In a teleconference with reporters on Wednesday morning, Ohio State coach Ryan Day was asked questions about the possibility of the college football season being shortened or being played without fans.
Both of his answers started with the same phrase: “Any football’s better than no football.”
As uncertainty looms over the 2020 college football season due to the ongoing coronavirus pandemic, Day understands the reality. The likelihood of college football season being impacted to at least some extent is increasing, and as Ohio State’s head coach, he needs to be prepared to adapt to whatever changes might come.
He says he will be prepared for that challenge, and he expects his staff and players to be ready, too.
“We’ll do whatever we need to do, and we’ll make it work, whatever they tell us the parameters are. And we’ll adapt and we’ll play,” Day said. “We’re OK with adapting. We’d obviously love to play the whole season, and expecting to play the whole season, but if that’s what happens, then we’ll figure it out.”
As of now, it’s still too early to know what will happen this fall. The full season could possibly be played as scheduled, with or without fans in the stands. The season could feasibly be shortened – conference games only is one possibility – or pushed back to start at a later date. The worst-case scenario, which Day and everyone involved in college football wants to avoid, would be no season at all.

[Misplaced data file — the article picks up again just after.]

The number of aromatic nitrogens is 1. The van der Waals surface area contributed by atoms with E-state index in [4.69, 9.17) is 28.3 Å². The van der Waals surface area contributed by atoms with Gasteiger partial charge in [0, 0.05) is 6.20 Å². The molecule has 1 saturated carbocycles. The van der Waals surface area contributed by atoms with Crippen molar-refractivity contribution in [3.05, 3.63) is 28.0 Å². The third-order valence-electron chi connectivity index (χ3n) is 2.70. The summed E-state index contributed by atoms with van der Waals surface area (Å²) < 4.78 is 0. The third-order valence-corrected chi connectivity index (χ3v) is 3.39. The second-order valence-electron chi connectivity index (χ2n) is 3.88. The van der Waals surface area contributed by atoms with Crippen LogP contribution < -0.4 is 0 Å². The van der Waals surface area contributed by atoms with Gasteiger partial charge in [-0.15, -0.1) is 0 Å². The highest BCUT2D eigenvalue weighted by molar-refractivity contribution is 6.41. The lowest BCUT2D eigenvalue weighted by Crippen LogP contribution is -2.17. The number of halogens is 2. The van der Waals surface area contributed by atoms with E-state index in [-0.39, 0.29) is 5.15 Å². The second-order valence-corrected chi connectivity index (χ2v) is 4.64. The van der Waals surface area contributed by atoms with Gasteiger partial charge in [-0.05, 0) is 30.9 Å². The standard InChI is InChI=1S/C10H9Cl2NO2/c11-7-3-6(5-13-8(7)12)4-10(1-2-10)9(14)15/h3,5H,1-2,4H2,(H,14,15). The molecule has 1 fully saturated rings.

Day didn’t express any specific opinions about what he thinks should happen on Wednesday, noting that the Big Ten has asked its coaches not to comment publicly on the conversations they’ve had about potential options for proceeding forward. He thinks it is important, though, for there to be continual conversations between coaches and other leaders in college athletics to consider possible models for how the season could be played if it needs to be altered.
“Certainly, it’s going to come down to the different task forces and committees that have come together and the medical authorities on where we start with this. And that’s really where it begins. And then from there, we’re gonna have to kind of as football coaches give our input and try to figure it all out,” Day said. “The first concern is public health and the student-athletes’ welfare and well-being. So we have to start with that. And then once we kind of get those guidelines of return to play, return to work, then we can kind of start building that. But yeah, I think we have to look at all different options.
“I think there’s a lot of smart people in the world, there’s a lot of smart people in college football and the NCAA, and I think we’ll come up with a great solution if we put our minds to it. But there’s just so many still unknowns that it’s hard to move anything. I do think we can create some models of different plans based on return to play, but I still think it’s too early on that. So I think the best thing to do is keep talking this thing through, and keep everything as up to date as possible, and then once some decisions are made and we get a better feel for where this thing’s going, then we can make some quick decisions.”
“We’re OK with adapting. We’d obviously love to play the whole season, and expecting to play the whole season, but if that’s what happens, then we’ll figure it out.”– Ryan Day on the possibility of a shortened season